I'm so tired.
I went to San Quentin last night.
The drive there was gorgeous. Three girls daydreaming in a car to Kid Loco, along the Richmond Bridge, watching tiny boats bob past the shifting shadows of an uninhabited black-green island, just before the Bridge seems to split into two.
The wind tousled our hair and the sun kissed our shoulders as we waited for gate clearance.
Walking into the room, I felt curious eyes. Chairs squeaked. Voices dropped, before resuming conversations.
Then I began tutoring. The assignment? Make a self-portrait in the style of an artist featured in The Art Book.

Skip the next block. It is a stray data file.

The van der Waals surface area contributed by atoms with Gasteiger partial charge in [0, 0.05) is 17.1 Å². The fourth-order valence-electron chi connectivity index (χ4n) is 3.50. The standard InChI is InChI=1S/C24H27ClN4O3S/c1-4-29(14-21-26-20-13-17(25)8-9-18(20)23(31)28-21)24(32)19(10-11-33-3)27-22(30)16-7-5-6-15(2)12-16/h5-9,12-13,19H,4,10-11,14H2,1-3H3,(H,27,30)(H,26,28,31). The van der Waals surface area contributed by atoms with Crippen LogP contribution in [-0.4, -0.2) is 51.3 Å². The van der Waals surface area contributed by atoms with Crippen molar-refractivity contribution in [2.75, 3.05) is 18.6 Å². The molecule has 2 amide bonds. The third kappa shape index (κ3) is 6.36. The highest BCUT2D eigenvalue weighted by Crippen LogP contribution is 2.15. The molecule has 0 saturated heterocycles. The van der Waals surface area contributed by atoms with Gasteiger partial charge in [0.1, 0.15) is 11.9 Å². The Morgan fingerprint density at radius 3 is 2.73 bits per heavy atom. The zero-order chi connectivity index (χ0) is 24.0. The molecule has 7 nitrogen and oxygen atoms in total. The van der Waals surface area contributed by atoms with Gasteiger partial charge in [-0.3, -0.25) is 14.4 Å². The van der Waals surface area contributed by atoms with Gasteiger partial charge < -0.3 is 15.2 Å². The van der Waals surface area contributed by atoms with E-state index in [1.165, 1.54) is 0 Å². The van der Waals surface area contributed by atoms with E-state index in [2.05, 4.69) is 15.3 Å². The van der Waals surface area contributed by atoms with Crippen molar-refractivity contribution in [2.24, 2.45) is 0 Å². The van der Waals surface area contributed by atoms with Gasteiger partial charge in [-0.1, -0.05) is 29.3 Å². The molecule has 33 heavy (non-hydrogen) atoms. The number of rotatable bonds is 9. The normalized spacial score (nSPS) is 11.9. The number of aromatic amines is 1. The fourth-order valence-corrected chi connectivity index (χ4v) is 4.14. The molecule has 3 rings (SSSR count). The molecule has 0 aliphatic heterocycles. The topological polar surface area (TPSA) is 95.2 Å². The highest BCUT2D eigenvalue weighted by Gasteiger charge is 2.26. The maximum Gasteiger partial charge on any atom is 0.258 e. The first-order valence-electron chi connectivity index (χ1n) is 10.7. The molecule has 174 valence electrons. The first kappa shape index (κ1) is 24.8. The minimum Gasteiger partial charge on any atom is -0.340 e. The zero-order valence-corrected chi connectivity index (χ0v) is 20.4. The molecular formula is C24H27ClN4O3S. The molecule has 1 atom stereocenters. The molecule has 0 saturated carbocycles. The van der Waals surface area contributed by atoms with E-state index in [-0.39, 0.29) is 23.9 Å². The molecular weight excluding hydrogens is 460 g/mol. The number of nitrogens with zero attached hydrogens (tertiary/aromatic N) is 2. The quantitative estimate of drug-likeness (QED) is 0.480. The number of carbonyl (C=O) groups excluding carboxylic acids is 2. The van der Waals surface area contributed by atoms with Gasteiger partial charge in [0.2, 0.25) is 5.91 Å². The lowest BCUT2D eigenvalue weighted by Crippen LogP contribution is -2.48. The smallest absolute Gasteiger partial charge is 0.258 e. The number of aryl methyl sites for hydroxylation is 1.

I glimpsed intimations of stories, teeming, barely restrained, beneath questions and statements. Extracted details of their varied childhoods that had me reeling, inside, unable to put my hand on their shoulder because that sort of behavior was unallowed.
So much to think about, to reflect on. I thought, silently, on many things: alternative histories; the intersection of race and class in the judicial system; the American media's unrelenting need to dehumanize the incarcerated; adolescence; and freedom, finally.
Who is free? "Free people," preoccupied by their choice of opiates (be it t.v., drugs, the internet, fashion trends, fundamentalism etc), tweaking on their "free will," members of the peculiarly American cult of individualism, or the incarcerated men I met, whose minds are quite limber despite iron bars and watchtowers?
For once, I can't write everything, not right now. The wheels in my head turn, steady, but my hand shakes.
I am so tired, although excited.
There is so much to do, to learn, to communicate.